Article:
Trying to prove the 'knockers' wrong

THE MONDAY INTERVIEW; Stephen Hinchliffe
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The Independent Online
Drive south west out of Sheffield and after a mile or two you are into the city's more affluent suburbs, where the roads are wider and the houses grander. Fulwood Road is here, a street once known as "Millionaires Row" because so many of Sheffield's cutlery kings built their homes there. Nearby Ecclesall Road has a few stately piles of its own. One of them is Parkhead Hall, a pounds 1m former iron baron's house that is the corporate home of Stephen Hinchliffe.

Mr Hinchliffe, 45, is a local entrepreneur who after spells in department stores and engineering has returned to the high street to build another fortune. Or so he hopes. His plan, which has retail experts mystified, is to develop a retail group from brand names that have known happier times.

In a year-long burst of almost unseemly acquisition activity, he has bought Sock Shop, the Salisbury luggage chain, Oakland menswear, Contessa lingerie, Torq the jewellers and the Red or Dead design group. Under his new group name, Facia, more purchases are planned. He may float the business. He may not. But either way, critics cannot understand what he is up to.

"I don't see why people should look at it this way," he says in a broad Sheffield accent. "It all does come together. What we are looking to have is a strength within the accessories market. We are also developing a fashion side. We are looking to expand Oakland and into womenswear. What we will have is a group of related businesses with a shared central overhead."

He already has 530 shops, 4,000 staff and sales of more than pounds 200m. But he declines to say how much he has paid for the businesses or how the purchases have been funded. "From our own resources," is his stock answer.

However, it is known that Mr Hinchliffe paid Signet pounds 3.2m for Salisbury's and that the business lost pounds 4.7m in the six months before he bought it and pounds 5m in the year before that. Sock Shop made a pounds 1m loss in 1992-93 and Oakland lost pounds 3.7m on sales of pounds 15m in the same year. Torq has a chequered trading history and was bought from receivership. The list hardly inspires confidence.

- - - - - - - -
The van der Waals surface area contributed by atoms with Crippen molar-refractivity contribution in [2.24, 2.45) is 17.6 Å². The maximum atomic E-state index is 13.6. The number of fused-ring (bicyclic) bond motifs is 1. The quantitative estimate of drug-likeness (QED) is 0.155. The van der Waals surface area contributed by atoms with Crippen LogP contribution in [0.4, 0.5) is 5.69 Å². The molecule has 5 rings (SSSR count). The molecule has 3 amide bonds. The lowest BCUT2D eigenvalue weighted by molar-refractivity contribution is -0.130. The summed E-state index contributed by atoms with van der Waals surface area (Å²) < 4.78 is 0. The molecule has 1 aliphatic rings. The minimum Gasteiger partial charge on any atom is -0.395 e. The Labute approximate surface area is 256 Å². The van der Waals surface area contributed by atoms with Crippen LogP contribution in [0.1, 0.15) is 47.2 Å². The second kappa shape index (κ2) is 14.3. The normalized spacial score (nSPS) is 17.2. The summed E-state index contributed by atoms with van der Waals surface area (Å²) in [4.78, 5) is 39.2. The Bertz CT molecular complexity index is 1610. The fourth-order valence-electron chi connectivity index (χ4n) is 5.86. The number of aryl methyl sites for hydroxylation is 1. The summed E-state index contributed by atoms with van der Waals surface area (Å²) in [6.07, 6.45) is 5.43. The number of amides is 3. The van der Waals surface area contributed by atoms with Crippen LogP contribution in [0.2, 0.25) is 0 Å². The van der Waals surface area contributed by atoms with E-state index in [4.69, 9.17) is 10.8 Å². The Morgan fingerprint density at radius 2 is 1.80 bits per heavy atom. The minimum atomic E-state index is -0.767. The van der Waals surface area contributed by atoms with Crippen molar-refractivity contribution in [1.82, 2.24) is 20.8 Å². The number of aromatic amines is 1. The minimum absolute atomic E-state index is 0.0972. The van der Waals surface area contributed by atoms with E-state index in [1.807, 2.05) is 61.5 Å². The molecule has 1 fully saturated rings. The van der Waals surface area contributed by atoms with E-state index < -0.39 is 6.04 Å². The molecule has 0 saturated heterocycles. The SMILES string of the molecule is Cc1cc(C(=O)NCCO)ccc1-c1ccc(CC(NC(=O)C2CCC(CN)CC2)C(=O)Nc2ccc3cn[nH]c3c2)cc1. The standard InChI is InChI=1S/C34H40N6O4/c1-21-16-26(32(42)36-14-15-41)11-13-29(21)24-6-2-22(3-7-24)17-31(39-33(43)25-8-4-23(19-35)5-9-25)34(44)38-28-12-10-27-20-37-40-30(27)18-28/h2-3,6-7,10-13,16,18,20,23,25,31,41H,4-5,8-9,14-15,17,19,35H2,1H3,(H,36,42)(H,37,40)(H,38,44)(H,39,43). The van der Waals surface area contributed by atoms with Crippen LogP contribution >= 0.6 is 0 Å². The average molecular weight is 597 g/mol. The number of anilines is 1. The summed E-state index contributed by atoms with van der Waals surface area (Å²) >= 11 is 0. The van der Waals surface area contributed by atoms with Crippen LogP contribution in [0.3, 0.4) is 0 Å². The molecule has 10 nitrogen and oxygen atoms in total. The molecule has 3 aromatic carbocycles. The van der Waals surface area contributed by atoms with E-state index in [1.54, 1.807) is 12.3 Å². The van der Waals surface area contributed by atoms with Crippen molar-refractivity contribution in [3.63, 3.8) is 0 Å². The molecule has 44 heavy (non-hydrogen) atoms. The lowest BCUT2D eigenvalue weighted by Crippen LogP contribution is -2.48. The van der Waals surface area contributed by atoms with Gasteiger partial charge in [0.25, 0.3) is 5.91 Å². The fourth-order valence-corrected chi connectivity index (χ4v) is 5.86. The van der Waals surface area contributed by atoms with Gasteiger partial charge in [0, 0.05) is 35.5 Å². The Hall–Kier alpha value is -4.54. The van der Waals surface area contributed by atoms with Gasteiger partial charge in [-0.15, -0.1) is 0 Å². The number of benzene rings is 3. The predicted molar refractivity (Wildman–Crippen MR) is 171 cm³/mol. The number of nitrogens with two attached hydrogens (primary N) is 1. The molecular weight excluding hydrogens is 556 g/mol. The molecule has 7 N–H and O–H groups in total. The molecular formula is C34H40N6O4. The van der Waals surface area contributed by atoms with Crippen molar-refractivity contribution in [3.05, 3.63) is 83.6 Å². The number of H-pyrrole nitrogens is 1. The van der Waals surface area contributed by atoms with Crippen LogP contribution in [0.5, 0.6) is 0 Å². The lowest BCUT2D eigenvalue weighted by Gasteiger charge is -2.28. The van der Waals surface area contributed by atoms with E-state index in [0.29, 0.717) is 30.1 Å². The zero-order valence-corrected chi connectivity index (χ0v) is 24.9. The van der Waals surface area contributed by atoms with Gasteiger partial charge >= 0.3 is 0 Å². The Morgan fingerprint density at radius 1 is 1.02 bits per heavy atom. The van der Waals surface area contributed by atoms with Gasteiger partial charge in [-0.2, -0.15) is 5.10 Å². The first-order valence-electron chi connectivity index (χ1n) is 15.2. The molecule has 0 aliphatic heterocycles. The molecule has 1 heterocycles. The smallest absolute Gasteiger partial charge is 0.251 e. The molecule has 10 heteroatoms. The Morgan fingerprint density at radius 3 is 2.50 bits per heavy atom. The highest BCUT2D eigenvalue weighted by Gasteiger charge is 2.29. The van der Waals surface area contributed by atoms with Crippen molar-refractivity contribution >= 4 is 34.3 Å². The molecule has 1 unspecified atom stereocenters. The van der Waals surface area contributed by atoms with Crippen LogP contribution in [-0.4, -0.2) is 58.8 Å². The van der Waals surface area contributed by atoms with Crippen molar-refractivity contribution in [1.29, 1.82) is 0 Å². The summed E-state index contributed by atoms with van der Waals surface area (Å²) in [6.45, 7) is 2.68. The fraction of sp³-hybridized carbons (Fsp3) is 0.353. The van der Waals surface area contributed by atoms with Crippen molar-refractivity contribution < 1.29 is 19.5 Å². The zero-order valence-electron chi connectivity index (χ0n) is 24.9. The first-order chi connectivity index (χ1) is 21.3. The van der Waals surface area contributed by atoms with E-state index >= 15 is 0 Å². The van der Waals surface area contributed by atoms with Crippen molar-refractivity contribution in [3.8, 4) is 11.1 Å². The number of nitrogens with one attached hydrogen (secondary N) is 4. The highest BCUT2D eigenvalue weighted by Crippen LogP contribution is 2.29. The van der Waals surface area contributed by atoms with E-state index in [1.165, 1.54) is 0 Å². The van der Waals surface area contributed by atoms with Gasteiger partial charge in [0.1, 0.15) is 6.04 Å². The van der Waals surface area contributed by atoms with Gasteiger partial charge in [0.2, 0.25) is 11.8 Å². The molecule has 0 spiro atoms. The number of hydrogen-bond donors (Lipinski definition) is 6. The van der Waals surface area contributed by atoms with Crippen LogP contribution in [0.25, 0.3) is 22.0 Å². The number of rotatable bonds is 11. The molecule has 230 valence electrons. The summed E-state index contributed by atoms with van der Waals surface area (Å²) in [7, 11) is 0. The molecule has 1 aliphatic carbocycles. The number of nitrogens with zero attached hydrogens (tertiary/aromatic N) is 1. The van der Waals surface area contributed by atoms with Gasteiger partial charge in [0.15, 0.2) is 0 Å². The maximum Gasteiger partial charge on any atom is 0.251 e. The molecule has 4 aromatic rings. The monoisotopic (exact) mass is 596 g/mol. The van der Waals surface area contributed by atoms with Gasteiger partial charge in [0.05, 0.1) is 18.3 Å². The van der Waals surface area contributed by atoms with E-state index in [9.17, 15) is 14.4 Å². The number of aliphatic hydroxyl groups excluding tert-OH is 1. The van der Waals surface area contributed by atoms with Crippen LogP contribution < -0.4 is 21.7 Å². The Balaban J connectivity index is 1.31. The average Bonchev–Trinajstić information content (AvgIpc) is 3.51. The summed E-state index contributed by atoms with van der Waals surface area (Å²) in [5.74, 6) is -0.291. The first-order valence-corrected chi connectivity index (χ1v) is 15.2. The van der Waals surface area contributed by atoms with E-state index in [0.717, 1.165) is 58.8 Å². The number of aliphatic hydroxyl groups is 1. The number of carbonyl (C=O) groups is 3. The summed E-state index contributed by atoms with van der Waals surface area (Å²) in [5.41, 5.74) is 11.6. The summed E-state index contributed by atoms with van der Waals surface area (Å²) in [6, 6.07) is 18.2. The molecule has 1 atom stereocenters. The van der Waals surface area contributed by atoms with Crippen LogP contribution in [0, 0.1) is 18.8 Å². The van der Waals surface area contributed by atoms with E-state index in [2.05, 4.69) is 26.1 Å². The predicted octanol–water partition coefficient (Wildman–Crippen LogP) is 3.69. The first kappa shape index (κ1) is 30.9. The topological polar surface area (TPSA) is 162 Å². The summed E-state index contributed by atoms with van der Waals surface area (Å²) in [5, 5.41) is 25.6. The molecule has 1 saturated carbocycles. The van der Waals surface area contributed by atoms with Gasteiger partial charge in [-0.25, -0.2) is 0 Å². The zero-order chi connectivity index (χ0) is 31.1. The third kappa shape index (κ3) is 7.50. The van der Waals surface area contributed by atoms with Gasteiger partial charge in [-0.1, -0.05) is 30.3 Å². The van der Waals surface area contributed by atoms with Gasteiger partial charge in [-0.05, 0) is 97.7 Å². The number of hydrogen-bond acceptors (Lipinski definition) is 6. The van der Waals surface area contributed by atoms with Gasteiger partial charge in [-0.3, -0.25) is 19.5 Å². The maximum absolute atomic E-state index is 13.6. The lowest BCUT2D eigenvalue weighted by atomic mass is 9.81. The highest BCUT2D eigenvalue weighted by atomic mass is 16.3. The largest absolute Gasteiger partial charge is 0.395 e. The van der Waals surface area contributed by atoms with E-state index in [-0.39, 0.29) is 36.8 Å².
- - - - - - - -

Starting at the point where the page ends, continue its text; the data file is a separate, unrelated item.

The other criticism that rankles is the "Flash Harry" tag some have attached to him. This stems partly from his hobbies which include a fondness for helicopters, grand corporate offices and cars. His Jade Mercedes with the number plate SH1 is parked outside Parkhead Hall, and he has a collection of 70 1950s classic cars including Rolls Royces, Ferraris, Aston Martins and Jensens. "What's money for?" he asks.

He is also keen to purchase that other trapping of the provincial Mr Big, the local football team. He has a15 per cent stake in Sheffield United and would like more.

Inside Parkhead Hall, Mr Hinchliffe works in a large bow windowed office overlooking manicured lawns. Well over 6 feet tall, he has the build of a Wimbledon FC centre forward (he plays football twice a week) and enormous hands. His wrist sports a chunky gold watch and he smokes a lot of Dunhills.

He is also sensitive about photographs, refusing to have his picture taken outside his baronial pad lest the accusations of corporate excess re-emerge. But what really aggravates Mr Hinchliffe is that people don't seem to take him seriously. "I take my business very seriously. I have hired some top people and they would have checked me out. They wouldn't have come lightly."

Recent recruits include Gary O'Brien, former finance director of Signet who has joined as chief operating officer, and Trevor Bell, the former marketing director of Harrods. He points to the changes he is making at Facia. At Salisbury, the stores will be re-designed with a new logo and new shop layout. The merchandise is being upgraded. At Sock Shop the merchandise is also being revamped and the hosiery, which accounts for 45 per cent of the group's sales, is being re-packaged. "We want to re-introduce the 'wow factor' in the shops", Mr Hinchliffe says.